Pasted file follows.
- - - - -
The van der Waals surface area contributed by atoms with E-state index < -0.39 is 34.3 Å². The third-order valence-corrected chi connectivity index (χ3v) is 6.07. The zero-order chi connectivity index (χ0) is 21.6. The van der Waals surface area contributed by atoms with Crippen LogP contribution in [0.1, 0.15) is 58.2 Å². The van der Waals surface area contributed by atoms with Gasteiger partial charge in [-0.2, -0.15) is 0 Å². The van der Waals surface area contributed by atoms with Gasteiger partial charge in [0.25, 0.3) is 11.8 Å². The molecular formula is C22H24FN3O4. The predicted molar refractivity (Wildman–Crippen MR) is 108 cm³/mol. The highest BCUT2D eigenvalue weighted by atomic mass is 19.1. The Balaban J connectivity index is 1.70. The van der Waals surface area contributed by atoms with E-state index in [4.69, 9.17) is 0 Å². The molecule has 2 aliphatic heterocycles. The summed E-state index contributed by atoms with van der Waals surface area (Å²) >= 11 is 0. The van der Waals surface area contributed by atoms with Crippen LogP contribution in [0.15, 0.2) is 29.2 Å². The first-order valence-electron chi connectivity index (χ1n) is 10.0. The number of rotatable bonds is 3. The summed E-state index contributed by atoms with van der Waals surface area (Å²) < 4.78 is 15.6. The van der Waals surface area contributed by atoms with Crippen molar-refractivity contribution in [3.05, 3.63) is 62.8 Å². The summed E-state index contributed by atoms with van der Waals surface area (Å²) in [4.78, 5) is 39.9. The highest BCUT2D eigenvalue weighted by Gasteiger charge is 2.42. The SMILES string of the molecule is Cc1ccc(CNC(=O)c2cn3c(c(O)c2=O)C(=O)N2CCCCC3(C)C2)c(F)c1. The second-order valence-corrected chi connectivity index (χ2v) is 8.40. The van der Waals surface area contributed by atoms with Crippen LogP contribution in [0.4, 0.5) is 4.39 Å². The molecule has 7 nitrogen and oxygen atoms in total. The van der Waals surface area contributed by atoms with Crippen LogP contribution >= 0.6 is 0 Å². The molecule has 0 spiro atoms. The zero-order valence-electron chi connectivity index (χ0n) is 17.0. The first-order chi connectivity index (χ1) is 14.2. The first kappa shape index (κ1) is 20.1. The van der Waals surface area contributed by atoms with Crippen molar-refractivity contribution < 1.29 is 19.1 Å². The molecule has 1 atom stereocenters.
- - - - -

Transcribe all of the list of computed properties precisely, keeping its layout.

The van der Waals surface area contributed by atoms with E-state index < -0.39 is 34.3 Å². The third-order valence-corrected chi connectivity index (χ3v) is 6.07. The zero-order chi connectivity index (χ0) is 21.6. The van der Waals surface area contributed by atoms with Crippen LogP contribution in [0.1, 0.15) is 58.2 Å². The van der Waals surface area contributed by atoms with Gasteiger partial charge in [-0.2, -0.15) is 0 Å². The van der Waals surface area contributed by atoms with Gasteiger partial charge in [0.25, 0.3) is 11.8 Å². The molecular formula is C22H24FN3O4. The predicted molar refractivity (Wildman–Crippen MR) is 108 cm³/mol. The highest BCUT2D eigenvalue weighted by atomic mass is 19.1. The Balaban J connectivity index is 1.70. The van der Waals surface area contributed by atoms with E-state index in [4.69, 9.17) is 0 Å². The molecule has 2 aliphatic heterocycles. The summed E-state index contributed by atoms with van der Waals surface area (Å²) >= 11 is 0. The van der Waals surface area contributed by atoms with Crippen LogP contribution in [0.15, 0.2) is 29.2 Å². The first-order valence-electron chi connectivity index (χ1n) is 10.0. The number of rotatable bonds is 3. The summed E-state index contributed by atoms with van der Waals surface area (Å²) < 4.78 is 15.6. The van der Waals surface area contributed by atoms with Crippen molar-refractivity contribution in [3.05, 3.63) is 62.8 Å². The summed E-state index contributed by atoms with van der Waals surface area (Å²) in [4.78, 5) is 39.9. The highest BCUT2D eigenvalue weighted by Gasteiger charge is 2.42. The SMILES string of the molecule is Cc1ccc(CNC(=O)c2cn3c(c(O)c2=O)C(=O)N2CCCCC3(C)C2)c(F)c1. The second-order valence-corrected chi connectivity index (χ2v) is 8.40. The van der Waals surface area contributed by atoms with Crippen LogP contribution in [0.4, 0.5) is 4.39 Å². The molecule has 7 nitrogen and oxygen atoms in total. The van der Waals surface area contributed by atoms with Crippen LogP contribution >= 0.6 is 0 Å². The molecule has 0 spiro atoms. The zero-order valence-electron chi connectivity index (χ0n) is 17.0. The first-order chi connectivity index (χ1) is 14.2. The first kappa shape index (κ1) is 20.1. The van der Waals surface area contributed by atoms with Crippen molar-refractivity contribution < 1.29 is 19.1 Å². The molecule has 1 atom stereocenters.